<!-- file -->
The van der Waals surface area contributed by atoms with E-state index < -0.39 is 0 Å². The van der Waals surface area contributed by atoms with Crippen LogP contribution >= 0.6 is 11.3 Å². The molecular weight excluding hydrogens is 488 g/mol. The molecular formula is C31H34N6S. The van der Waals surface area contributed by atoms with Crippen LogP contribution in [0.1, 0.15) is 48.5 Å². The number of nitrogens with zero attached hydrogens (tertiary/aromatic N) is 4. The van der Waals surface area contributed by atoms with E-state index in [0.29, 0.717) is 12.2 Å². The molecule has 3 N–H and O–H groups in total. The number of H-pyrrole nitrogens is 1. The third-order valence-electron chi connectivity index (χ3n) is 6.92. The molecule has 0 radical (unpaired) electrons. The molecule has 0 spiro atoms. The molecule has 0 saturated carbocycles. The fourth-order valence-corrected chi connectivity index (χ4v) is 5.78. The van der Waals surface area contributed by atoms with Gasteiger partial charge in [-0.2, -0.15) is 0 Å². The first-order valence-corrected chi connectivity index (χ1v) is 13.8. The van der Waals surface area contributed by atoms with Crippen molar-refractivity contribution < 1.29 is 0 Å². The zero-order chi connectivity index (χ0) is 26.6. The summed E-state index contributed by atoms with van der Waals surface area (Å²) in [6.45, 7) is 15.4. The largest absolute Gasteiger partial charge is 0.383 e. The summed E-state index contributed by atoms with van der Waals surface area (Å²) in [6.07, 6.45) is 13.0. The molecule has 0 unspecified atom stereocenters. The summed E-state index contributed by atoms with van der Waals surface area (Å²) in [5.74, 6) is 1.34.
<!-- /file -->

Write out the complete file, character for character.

The van der Waals surface area contributed by atoms with E-state index < -0.39 is 0 Å². The van der Waals surface area contributed by atoms with Crippen LogP contribution >= 0.6 is 11.3 Å². The molecular weight excluding hydrogens is 488 g/mol. The molecular formula is C31H34N6S. The van der Waals surface area contributed by atoms with Crippen LogP contribution in [0.1, 0.15) is 48.5 Å². The number of nitrogens with zero attached hydrogens (tertiary/aromatic N) is 4. The van der Waals surface area contributed by atoms with E-state index in [0.29, 0.717) is 12.2 Å². The molecule has 3 N–H and O–H groups in total. The number of H-pyrrole nitrogens is 1. The third-order valence-electron chi connectivity index (χ3n) is 6.92. The molecule has 0 radical (unpaired) electrons. The molecule has 0 spiro atoms. The molecule has 0 saturated carbocycles. The fourth-order valence-corrected chi connectivity index (χ4v) is 5.78. The van der Waals surface area contributed by atoms with Gasteiger partial charge in [-0.2, -0.15) is 0 Å². The first-order valence-corrected chi connectivity index (χ1v) is 13.8. The van der Waals surface area contributed by atoms with Crippen molar-refractivity contribution < 1.29 is 0 Å². The zero-order chi connectivity index (χ0) is 26.6. The summed E-state index contributed by atoms with van der Waals surface area (Å²) in [6.45, 7) is 15.4. The largest absolute Gasteiger partial charge is 0.383 e. The summed E-state index contributed by atoms with van der Waals surface area (Å²) in [6.07, 6.45) is 13.0. The molecule has 0 unspecified atom stereocenters. The summed E-state index contributed by atoms with van der Waals surface area (Å²) in [5.74, 6) is 1.34.